The modification of a sorghum milling machine known as dehuller by the defunct Rural Industries Innovation Centre (RIIC) in Kanye in 1979, gave Botswana a hall of fame experience.
But sadly, this comprehensive experience was not duly celebrated even after the machine was awarded first prize among 26 developing countries that entered for the development technology competition held in Italy in 1986.
According to some researchers, the machine, which could be regarded as the flagship of the country’s sorghum milling technology because of its role in liberating women from exhausting sorghum processing labour, is only familiar to development workers and has not been communicated effectively to academics in the applied science and scientific disciplines. This is probably the reason why its modification was not done with a bang.
Records show that the first research on sorghum dehulling machine was conducted by a Canadian Agricultural economist between 1974 and 1975 who identified mortar and pestle processing of sorghum in Botswana as time consuming.
His research was apparently conducted to find out whether the first effective design of barley thresher by the National Research Council of Canada could be used in Botswana.
Sequel to his findings, the Botswana Marketing Board, BAMB established a processing facility at Pitsane depot between 1975 and 1978 to dehull sorghum as part of the research which quickly demonstrated that urban and rural households liked the flour from the dehulled sorghum and were prepared to pay 10 to 20 per cent premium for the flour over the price of maize flour. By contrast, the machine had been tried in Senegal before but was not found to be very useful.
By 1978 the Pitsane facility was in the hands of RIIC who modified the machine to make it more compatible with village needs after conducting a survey in the southern part of the country in the following year with the aim of developing a Botswana versatile dehuller that would alleviate the pounding constraints by women.
Information gained from this survey helped guide the company in producing the Botswana brand of the machine in 1979 which is not only used in the country, but in Lesotho, Malawi, Swaziland, Tanzania, Zambia, Senegal, South Africa and Zimbabwe where it is instigating the evolution of de-centralisation of milling operations in both rural and peri-urban areas..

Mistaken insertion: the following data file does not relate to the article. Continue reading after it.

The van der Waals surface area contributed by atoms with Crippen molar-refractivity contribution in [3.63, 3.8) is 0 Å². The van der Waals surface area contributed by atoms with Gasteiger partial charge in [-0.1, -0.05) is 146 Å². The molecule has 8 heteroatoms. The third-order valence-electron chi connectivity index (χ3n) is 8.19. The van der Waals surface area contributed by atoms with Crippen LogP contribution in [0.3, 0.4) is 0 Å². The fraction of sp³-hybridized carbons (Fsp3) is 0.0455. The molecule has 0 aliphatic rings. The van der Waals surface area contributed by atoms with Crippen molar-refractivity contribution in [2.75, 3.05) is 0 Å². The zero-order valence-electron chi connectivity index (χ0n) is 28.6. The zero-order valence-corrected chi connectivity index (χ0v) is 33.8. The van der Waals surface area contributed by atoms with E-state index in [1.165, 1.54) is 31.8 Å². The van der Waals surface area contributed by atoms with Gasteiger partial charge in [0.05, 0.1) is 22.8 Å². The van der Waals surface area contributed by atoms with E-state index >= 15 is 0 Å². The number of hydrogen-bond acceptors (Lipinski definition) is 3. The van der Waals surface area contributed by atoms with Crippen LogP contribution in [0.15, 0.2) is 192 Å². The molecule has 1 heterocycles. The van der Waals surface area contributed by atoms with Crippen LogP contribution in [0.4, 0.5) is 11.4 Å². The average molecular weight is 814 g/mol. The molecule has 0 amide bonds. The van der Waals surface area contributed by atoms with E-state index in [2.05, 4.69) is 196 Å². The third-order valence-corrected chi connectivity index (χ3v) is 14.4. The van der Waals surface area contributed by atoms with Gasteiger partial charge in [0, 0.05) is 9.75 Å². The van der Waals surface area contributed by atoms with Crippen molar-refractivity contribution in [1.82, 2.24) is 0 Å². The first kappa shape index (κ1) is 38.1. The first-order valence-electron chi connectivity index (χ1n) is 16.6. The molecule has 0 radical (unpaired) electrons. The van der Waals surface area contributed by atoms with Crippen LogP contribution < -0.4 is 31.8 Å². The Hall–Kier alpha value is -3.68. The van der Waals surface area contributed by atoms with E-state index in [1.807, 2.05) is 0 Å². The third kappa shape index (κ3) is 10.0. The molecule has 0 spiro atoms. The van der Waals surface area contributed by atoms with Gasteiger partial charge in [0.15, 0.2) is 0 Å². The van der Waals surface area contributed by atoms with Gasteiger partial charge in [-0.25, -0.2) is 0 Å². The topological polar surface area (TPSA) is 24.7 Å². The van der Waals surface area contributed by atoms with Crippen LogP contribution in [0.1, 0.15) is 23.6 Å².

Unfortunately, the machine has no Setswana name as a brand and its generic name, dehuller, does not resonate well with older generation in the country, who associate with the Setswana name for a short gun, dihala. Many people feel the machine should be named after RIIC to honour the company and to keep its memory alive.
Sadly, RIIC was closed in 2010, a move seen as a tragic blow to the country’s sorghum milling technology that freed women from their traditional hand stamping in a mortar (kika) with a pestle (motshe) to remove husks (moroko) regarded as trash or food for the unprivileged.
Unfortunately, husk was removed and thrown away without realising that it retains the most nutrients needed in our bodies. But with the advent of milling industry, it is now in the country’s menu as a delicacy and also as cattle feed.
Another important tool in sorghum processing was a basket-like sifter (leselo) designed to separate coarse particles from the flour (bopi) as the final product. All stamping tools were shelved 38 years ago after the modification of the machine and would soon be profiled as ancient tools for posterity.In 1983, owners of sorghum milling systems in the country formed the Botswana Mill Owners’ Association (BMOA) to strengthen its infant industry as a lobby to influence government policy on pricing and the supply of sorghum.
As a result, commercial milling was introduced where several bags of sorghum grain are purchased and processed in a continuous flow to produce flour in plastic bags for sale to individuals and retailing outlets.
Most of these milling companies are producing sorghum flour in plastic bags bearing their names such as Odi in Odi, Dudu in Metsimotlhabe, Sebethane in Thamaga and Seboane in Bokaa for example. This is a positive development that strives to preserve indigenous names used in the traditional sorghum processing.